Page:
Anthem, the second-largest health insurance company in the U.S, has started to use blockchain technology to help patients securely access and share their medical data. The company plans to roll out the feature, which is in pilot testing now, to groups of members in the next few months. All 40 million members will have access to it in the next two to three years, according to company officials.
“What blockchain potentially gives us the opportunity to do is not worry about those trust issues,” said Anthem CEO Gail Boudreaux at the 8th Annual Forbes Healthcare Summit in New York last week. “We have an opportunity now to share data that people can make their own decisions on.”
Moira Forbes talks with Anthem CEO Gail Boudreaux at the 8th annual Forbes Healthcare Summit.
In January, Anthem announced that it was working with Aetna, Health Care Service Corporation, IBM and PNC Bank in a new partnership focused on blockchain. Their goal, says Rajeev Ronanki, chief digital officer at Anthem, is to help keep patient data private while increasing interoperability (the ability of different digital health systems to exchange information) and trust between partners.
Blockchain, made popular by cryptocurrencies such as bitcoin, is a decentralized database that creates a record of when data is accessed or exchanged. In the healthcare world, this allows companies, especially those that work with medical records, to move patient data securely and cut out redundancies. Executives at Anthem, which has patient medical data based on insurance claims, believe that using blockchain will give patients more immediate access to their records as well as allow them to control who views their health data.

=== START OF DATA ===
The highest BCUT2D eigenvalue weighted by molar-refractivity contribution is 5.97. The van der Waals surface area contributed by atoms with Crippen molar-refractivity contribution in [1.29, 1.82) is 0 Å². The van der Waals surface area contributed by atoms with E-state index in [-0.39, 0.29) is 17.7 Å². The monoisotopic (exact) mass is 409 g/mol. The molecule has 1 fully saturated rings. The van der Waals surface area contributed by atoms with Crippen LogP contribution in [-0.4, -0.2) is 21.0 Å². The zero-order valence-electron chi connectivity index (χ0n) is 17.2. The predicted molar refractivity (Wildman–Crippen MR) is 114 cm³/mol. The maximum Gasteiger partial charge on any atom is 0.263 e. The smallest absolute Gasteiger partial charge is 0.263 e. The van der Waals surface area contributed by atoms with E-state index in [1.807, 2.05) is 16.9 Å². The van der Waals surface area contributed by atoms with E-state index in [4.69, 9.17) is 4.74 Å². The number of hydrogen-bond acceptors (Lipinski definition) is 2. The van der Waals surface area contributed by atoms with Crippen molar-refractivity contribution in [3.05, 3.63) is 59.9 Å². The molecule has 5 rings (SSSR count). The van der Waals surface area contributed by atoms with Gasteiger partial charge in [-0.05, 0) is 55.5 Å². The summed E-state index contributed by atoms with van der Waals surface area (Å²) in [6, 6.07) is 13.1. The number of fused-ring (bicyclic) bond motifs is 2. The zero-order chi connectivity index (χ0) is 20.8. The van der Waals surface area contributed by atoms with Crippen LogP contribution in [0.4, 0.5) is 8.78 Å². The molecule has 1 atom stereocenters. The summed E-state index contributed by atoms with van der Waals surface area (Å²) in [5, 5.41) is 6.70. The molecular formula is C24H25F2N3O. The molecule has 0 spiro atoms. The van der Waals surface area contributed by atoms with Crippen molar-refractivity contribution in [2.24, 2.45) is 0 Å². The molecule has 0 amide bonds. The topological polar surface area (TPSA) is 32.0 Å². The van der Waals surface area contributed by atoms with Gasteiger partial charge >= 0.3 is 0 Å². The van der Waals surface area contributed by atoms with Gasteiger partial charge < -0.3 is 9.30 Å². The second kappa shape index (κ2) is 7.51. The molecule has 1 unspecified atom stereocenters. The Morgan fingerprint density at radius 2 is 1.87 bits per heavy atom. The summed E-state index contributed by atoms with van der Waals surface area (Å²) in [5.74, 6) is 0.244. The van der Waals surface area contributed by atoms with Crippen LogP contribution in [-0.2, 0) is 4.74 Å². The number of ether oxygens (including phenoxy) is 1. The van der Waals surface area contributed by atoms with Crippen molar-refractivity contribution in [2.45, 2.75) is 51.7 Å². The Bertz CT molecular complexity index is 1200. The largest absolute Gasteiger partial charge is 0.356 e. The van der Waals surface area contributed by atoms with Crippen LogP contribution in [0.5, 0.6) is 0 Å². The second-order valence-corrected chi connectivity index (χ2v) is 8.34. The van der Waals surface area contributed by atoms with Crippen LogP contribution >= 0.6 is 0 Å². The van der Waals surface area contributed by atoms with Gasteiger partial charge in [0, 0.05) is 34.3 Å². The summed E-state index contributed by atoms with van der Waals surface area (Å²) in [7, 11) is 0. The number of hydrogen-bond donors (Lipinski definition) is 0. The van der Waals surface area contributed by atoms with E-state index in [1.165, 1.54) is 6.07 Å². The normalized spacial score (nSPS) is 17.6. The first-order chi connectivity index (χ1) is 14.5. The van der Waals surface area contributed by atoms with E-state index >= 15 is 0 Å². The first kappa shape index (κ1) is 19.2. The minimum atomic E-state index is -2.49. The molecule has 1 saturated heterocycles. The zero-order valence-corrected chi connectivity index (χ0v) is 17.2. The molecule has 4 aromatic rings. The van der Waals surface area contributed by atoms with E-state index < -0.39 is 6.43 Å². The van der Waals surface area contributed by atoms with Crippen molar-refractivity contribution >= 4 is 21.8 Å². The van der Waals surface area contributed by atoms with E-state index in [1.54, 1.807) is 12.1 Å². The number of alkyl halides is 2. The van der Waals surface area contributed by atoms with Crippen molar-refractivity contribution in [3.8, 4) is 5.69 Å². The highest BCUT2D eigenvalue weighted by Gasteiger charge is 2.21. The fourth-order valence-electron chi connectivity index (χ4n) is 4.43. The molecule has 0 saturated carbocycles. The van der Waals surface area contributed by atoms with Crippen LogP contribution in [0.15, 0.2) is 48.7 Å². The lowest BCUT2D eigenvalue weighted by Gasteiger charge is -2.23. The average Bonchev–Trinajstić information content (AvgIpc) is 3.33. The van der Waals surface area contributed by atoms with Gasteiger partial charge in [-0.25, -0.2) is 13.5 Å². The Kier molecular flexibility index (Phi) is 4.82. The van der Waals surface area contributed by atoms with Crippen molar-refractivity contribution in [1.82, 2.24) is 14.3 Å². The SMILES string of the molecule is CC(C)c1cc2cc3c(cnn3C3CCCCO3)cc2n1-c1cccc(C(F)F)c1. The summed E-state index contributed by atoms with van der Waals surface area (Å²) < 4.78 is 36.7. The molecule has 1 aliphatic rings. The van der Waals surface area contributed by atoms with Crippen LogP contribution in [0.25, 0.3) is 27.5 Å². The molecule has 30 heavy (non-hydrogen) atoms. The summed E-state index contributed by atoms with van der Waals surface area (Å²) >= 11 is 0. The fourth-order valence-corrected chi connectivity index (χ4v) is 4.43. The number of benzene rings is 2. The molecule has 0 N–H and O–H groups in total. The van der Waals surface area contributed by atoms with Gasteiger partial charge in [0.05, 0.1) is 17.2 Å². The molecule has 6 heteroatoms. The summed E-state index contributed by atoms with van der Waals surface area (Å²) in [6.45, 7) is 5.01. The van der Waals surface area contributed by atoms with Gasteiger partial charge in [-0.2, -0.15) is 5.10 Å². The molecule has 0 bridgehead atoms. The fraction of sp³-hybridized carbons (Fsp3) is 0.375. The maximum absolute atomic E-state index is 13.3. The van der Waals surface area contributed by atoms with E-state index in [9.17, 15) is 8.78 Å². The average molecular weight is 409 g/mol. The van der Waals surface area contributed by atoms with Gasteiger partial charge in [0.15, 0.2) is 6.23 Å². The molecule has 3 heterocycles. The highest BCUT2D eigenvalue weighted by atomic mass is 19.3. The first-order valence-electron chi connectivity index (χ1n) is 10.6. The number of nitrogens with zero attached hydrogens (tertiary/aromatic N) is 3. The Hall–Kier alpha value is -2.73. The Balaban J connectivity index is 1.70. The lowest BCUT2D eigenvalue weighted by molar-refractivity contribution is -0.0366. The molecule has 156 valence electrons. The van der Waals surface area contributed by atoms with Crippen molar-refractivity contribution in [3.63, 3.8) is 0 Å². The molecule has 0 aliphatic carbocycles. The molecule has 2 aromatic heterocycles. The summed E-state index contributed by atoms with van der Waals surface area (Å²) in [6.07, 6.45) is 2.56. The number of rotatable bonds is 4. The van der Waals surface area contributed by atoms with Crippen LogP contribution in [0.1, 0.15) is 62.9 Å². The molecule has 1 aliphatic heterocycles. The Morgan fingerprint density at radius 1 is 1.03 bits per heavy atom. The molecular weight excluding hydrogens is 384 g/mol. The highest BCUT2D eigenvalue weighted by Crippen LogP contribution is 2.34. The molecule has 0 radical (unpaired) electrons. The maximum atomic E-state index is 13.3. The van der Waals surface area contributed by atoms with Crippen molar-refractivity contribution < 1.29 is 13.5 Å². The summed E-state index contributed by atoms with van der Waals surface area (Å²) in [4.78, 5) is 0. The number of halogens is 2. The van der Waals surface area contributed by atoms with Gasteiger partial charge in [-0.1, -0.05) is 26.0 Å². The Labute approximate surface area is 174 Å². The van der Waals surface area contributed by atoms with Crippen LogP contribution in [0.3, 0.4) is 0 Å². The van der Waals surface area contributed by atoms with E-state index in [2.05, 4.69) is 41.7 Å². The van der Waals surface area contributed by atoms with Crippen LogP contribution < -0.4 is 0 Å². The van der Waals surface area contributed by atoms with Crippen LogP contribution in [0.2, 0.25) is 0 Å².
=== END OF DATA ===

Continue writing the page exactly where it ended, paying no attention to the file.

In the current Anthem pilot program, users can open an app on their phones, scan a QR code, and instantly grant different healthcare providers access to their health records— but only for a limited amount of time. As soon as the appointment is over, users can revoke access and make their medical records private again. This system is live for a pilot test group of about 200 company employees, Ronanki says, and Anthem plans to roll it out in phases to members beginning in 2020.
Ronanki says Anthem is already using blockchain in several ways, and more programs are still in development. In total, they plan to have about a dozen uses for blockchain, Ronanki says, 40% of which are already live. The blockchains that they are using are Hyperledger Fabric, Burrow and Indy. Their current transaction volumes average about 300,000 a week for patient health data. “We think it’s a pretty transformative thing for health,” Ronanki says.
“We’re essentially creating a permission-based system that would allow consumers to own their healthcare data, and then make it available to providers as appropriate,” he says.
Another way the insurer is making use of blockchain: Anthem will eventually start using the technology to process insurance claims and coordinate benefits faster. Sometimes a patient is covered by more than one provider, Ronanki says, and it can take a lot of time to chase down information. Using blockchain, Anthem will be able to quickly access the most up-to-date data about which person or treatments are covered by which company. “We can create trusted partnerships, without having to share the underlying data,” Ronanki says.
Michael del Castillo contributed to this story.